6 Times Black Women Saved The Democratic Party Before The 2020 Election

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Black women have always played a key role in the social movements that have shaped progress in America, including the Civil Rights Movement and Women’s Liberation. But all too often, their contributions were hidden behind those of Black men and white women. In the 2000s, however, Black women have not only founded the two most potent social movements that have shaped the platform and stances of the Democratic Party, but these Black women have remained front and center.

In 2006, activist Tarana Burke began using the phrase “Me Too” in-person and on social media as a way to create a safe space for women of color to discuss their experiences with sexual abuse and violence. The hashtag became viral in 2017 when, in the wake of the dozens of sexual assault allegations made against Hollywood producer Harvey Weinstein, actress Alyssa Milano
urged her Twitter followers to use the tag to express solidarity and share their own experiences. Milano, initially unaware of the tag’s origins, quickly learned of Burke’s work and credited Burke as the founder of the movement. Burke, meanwhile, has continued to guide the movement back towards Black women and forward towards greater accountability in society.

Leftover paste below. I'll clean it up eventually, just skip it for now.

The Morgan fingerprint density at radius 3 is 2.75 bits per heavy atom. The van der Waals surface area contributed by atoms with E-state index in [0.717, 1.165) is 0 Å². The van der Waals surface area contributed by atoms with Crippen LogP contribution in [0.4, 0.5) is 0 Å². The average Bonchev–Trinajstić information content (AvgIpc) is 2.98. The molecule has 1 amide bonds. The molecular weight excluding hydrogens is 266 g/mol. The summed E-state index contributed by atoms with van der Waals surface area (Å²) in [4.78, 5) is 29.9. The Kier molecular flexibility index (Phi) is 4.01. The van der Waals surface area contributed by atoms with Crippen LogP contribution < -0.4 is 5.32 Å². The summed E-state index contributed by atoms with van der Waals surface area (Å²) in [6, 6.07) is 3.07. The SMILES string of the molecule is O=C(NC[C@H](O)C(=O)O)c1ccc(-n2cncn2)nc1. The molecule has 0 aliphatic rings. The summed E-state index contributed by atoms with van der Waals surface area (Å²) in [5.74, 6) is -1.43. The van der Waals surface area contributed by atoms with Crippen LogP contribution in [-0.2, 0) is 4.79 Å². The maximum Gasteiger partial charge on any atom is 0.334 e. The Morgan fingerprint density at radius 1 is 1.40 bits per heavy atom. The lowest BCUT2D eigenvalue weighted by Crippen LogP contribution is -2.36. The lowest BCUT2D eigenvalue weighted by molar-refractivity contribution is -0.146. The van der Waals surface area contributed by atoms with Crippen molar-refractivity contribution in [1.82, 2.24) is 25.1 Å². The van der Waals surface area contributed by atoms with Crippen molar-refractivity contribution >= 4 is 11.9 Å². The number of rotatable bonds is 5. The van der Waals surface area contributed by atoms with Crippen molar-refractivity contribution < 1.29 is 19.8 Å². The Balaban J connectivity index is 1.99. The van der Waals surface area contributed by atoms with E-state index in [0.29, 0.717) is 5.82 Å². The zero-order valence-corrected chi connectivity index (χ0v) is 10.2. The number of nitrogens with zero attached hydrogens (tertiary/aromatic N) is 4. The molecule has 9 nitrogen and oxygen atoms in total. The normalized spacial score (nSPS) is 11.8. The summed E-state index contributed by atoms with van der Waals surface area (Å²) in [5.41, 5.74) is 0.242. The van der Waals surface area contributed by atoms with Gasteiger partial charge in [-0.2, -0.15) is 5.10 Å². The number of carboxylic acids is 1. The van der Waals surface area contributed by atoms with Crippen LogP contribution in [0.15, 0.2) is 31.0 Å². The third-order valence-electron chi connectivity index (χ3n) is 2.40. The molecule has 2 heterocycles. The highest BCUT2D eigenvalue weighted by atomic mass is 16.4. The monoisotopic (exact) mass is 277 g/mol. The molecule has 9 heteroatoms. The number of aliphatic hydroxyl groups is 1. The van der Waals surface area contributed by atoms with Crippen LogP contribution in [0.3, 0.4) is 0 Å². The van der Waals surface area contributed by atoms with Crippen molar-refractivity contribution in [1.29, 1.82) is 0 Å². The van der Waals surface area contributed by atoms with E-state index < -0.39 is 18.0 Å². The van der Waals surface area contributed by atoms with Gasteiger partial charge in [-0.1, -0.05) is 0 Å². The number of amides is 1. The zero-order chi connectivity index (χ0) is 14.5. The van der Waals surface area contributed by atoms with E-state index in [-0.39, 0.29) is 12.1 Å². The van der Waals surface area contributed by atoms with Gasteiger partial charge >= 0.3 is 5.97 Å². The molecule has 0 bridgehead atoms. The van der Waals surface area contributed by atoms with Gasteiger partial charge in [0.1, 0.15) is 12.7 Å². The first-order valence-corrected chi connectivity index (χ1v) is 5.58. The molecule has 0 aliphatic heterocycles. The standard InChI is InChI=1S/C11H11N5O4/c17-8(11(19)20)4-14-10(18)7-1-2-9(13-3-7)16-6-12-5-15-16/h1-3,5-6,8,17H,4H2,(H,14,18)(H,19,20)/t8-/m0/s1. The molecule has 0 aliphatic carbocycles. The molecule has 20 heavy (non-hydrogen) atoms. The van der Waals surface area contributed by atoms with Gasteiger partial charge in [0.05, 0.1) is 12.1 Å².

Meanwhile, Patrisse Cullors, Alicia Garza and Opal Tometi founded the Black Lives Matter movement in 2013 in reaction to the acquittal of George Zimmerman for the shooting death of unarmed teenager Trayvon Martin. Starting as a social media post and hashtag, Black Lives Matter quickly grew to a national and then international movement against racism and police brutality.

With significant pressure from the public, both the Me Too and Black Lives Matter movements have shaped the Democratic Party’s moral and political stances in recent years. While Republicans have largely ignored or even cheered alleged sexual abusers within their own ranks, Democrats have mostly held Republicans and members of their own party accountable for sexual misconduct. Meanwhile, despite the initial reluctance of high-profile Democrats to say the phrase, the Democratic Party has now embraced Black Lives Matter in its rhetoric and in its policy focus, with the Biden administration making racial justice and the dismantling of systemic racism one of its key goals. Meanwhile, members of the movement, like activist turned congresswoman U.S. Rep. Cori Bush, now occupy positions of power within the Democratic Party.

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